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Today I was reminded of the importance of meditation. I’m not talking about surrounding myself with candles and clearing my mind and soul, I’m talking about just sitting, switching off, and existing, for even a minute. We can lose ourselves so easily in this busy world. It’s busy, noisy, opinionated and fast. And if we’re not careful, we can get swallowed by the wave of the rest of our lives, and miss the precious moments we are living right now. It’s this wave of frantic activity and distraction that I am beginning to have the sneaking suspicion is the cause of that thing old people warn us of: Regret.
I wouldn’t class myself as someone who is regretful – as a child I prided myself in not having any regrets, but only having lessons learned. I was either a wise kid, or the most pretentious arse in the playground (I wouldn’t discount either of those options). But recently I’ve found myself getting caught in the rapid wave we call life and ambition, getting hurled blindly through the sea toward some vague goal, surrounded by the bigged up achievements of others that I somehow feel I need to compete with. I haven’t realised until now how much I was actually drowning without noticing. I wasn’t seeing the wonderful scenery or Nemos around me, or enjoying the water massaging my skin along the way. I’ve just blindly been looking for the surface, and haven’t realised I’ve been running out of air. When all along, all I had to do, was enjoy the ride, make the most of it, and trust that I’d find the surface eventually.
As My Chemical Romance as that sounds, I don’t think I’m too alone in this feeling. I can’t be There are so many writers, and speakers, and people striving toward the one solution to this problem. The one thing that will stop me from getting a glimpse in hindsight and wondering painfully why I didn’t say that thing, or do that other thing, or notice that other thing back then. In the moment. What I’m eluding to is this idea of Presence.
Back in university I spent a good three years studying the principle of presence (the pretentious element of my personality garnered in pre-school has evidently survived middle school). It gives you gravitas, they said, weight. What I eventually learned was that it gave you life. When you’re in the moment, there’s nothing that can escape you, and nothing to worry you. When you fall out of the moment and don’t trust that gravity will bring you to the surface and give you the air you need to breath, you get bogged down, you feel dirty and gross inside, and your sight becomes foggy. The blinkers go up and you start to drown, not seeing any of the hands reaching out to you as you fall. This, my wonderful readers, is regret. Or at least where regret harbours.
And it’s so damn easy to not live in the moment! Or even in the very skin you live in! With the world at our fingertips, we can be with our family abroad, or part of the government debate, we can be in space, or fuzzing the fluffy little kittens on the internet. The one place that it’s hard to be is in our own body. Never mind the time or space that our body happens to have found itself in. And, saddest of them all, if we aren’t in our bodies, in the time and space we occupy, how can we be with the people we are around? How can we really BE with the things that matter most? Our lives. We’re so caught up in sprinting headlong toward our own goals, into heated internet debates, or into any place other than the one we are in now, that we miss the present. We miss the moments that give us the most joy. That give us the best memories. We’ll never remember that status Stacey wrote at 3.15 in the afternoon whilst we were having a late lunch with our loved ones. We’ll never remember the plans, or the worries about those plans, that we were focusing on instead of our kids when they ran out of school and excitedly told us about their day. We won’t remember any of that shit. Because that’s exactly what it is: Shit.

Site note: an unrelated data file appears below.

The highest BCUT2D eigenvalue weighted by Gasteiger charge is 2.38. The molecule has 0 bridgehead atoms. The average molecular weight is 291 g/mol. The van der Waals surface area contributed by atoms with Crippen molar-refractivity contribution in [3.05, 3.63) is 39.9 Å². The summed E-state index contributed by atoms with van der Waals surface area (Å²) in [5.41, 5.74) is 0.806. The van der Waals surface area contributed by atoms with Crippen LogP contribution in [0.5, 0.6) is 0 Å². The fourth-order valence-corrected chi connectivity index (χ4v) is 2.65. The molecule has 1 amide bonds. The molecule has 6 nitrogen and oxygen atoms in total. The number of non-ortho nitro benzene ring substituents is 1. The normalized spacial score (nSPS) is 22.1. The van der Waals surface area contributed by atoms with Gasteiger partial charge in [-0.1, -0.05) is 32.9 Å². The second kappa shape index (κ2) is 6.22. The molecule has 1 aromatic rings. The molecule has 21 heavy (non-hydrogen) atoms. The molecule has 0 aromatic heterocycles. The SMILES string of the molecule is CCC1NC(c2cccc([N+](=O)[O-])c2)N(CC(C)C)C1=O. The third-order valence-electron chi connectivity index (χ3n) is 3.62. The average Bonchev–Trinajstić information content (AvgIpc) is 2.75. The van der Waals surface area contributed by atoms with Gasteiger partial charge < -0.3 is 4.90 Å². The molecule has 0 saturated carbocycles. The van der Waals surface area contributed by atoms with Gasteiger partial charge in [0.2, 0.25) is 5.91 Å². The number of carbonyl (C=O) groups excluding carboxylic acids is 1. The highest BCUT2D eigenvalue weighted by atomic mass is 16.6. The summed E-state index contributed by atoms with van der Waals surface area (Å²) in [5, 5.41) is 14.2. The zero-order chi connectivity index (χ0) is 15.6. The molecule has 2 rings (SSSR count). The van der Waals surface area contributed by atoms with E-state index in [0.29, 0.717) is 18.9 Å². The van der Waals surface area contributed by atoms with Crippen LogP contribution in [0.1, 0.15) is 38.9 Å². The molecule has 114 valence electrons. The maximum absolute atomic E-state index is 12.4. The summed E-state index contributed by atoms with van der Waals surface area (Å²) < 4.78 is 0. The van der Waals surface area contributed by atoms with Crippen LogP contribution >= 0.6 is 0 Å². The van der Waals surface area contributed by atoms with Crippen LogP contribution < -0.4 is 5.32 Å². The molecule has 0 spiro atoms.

But one day, hopefully not when we’re old and can’t do anything about it, each and every one of us will have that moment where our head breaks out of the water for a second, and we’ll realise all the fun we could have had. You’ll realise that the story your kid is bringing up again after six years had an impact on them. And you‘ll have missed that impact.
What I’m trying to say, without the poetics or the verbosity, is that we need to give ourselves the time, patience and forgiveness to live entirely in the moment. If not all of the time, but at least once in a moment, a little more than now and again. Yes, make plans, action those plans and rejoice in the idea of that future, but don’t spend your life living a plan that isn’t happening instead of living the beautiful and magical reality that is your life. Because the saying is right; the most memorable and magical moments couldn’t have been written. So stop trying, and just be.
Jem, Last Minute Business
Any top tips for staying in the present? Any thoughts on listening to the article? Missed the link? https://soundcloud.com/user-164943907/you-couldnt-have-planned-that